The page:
Right now thousands of people are losing their jobs because of the rough economic conditions, and one thing that comes with that is the loss of health insurance.

With so many people out of work, a big question out there is: How do I secure affordable health care?

Quality health care plans are out there, but it’s an extremely difficult process to navigate on your own. The truth is it’s not easy to secure insurance right now in the individual/family (non-employee) market. You almost have to be in perfect health because of underwriting.

Any application has to be underwritten, which means carriers have the right of refusal. It’s up to the carrier do decide if it wants to take on the “risk” of insuring you. If you have any preexisting conditions, the chances are very slim a major carrier will take you on.

The bright side is if you are healthy (as an individual or a family), there are a lot of great, affordable plans out there, including a lot of the same plans you enjoyed under employee group coverage.

As a broker, I find a lot of people paying around $1,500 a month for family coverage who aren’t aware of vastly more affordable alternatives. This is often because they don’t have a broker for their non-employee coverage. They went direct—went online and picked a plan on their own. Now, they’re paying $1,500/month, for example, for coverage they rarely use when they could be on a high-deductible plan and paying around $500/month. They could be saving $1,000 every month in some cases and still have an excellent health care plan.

There are some really affordable plans out there right now. We recently put a healthy 18-year-old female in a plan that was only $70 a month. It’s a nice plan with great preventative care features. It has a high deductible, but she’s not going to pay a lot of money up front.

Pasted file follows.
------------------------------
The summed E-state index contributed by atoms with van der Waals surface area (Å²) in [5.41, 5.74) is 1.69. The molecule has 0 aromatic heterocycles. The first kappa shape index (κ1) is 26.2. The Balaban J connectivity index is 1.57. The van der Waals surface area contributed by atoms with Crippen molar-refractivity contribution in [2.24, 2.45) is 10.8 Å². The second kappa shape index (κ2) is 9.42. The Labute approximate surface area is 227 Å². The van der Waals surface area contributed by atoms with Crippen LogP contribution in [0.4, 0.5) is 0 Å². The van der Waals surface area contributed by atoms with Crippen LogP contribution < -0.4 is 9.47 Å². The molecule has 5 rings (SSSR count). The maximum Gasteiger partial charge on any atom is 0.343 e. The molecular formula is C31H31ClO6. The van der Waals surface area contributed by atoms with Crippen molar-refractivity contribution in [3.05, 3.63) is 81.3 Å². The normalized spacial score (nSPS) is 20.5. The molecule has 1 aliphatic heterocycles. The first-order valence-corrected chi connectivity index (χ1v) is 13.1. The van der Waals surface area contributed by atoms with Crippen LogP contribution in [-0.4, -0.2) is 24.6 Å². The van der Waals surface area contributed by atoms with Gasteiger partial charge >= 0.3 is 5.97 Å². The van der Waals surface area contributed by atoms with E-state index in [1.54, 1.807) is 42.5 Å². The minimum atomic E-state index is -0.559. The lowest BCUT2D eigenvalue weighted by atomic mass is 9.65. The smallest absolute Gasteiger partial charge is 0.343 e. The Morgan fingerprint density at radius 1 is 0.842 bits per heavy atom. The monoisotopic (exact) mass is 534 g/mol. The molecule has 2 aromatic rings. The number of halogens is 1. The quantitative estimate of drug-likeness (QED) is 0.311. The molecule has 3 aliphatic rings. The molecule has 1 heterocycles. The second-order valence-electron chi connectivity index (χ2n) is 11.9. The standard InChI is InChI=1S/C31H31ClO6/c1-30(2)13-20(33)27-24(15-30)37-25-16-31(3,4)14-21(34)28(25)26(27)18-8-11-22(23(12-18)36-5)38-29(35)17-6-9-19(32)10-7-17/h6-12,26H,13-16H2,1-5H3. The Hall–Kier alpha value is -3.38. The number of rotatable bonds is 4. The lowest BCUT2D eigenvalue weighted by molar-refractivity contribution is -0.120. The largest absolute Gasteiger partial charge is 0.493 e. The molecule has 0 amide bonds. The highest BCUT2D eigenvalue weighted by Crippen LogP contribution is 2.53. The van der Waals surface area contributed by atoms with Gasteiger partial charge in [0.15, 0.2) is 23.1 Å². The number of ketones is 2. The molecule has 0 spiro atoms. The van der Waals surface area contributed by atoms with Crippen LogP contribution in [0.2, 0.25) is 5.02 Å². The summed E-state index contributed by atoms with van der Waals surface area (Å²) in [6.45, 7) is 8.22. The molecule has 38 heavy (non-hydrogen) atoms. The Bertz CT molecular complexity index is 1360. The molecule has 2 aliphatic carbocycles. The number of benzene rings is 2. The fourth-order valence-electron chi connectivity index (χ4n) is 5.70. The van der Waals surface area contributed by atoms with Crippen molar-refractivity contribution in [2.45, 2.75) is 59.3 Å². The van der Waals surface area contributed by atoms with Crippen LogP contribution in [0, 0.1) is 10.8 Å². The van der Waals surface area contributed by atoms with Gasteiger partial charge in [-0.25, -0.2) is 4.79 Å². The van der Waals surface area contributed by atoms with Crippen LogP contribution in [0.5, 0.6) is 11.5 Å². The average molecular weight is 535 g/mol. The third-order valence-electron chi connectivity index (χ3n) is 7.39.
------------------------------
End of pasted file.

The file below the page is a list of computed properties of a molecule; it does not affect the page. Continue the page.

But unfortunately, there are so many people out there with the same healthy profile and circumstances who are paying far more (or have no insurance at all) because they’re unaware of their options and really need some help.

The issue is that often people simply aren’t aware that they can have a broker representing them for individual/family coverage without it costing them a penny. The carrier pays the broker in full, so there’s no disincentive whatsoever to having the expertise of a broker guiding you through the process of securing individual/family insurance. And even if someone has an existing plan, they can still assign a broker (just like with an employee group) to that plan without having to switch to something else.

It costs you nothing to work with an insurance broker. It doesn’t impact your rates in any way, so you should absolutely have and leverage a broker as your partner in your health care decisions.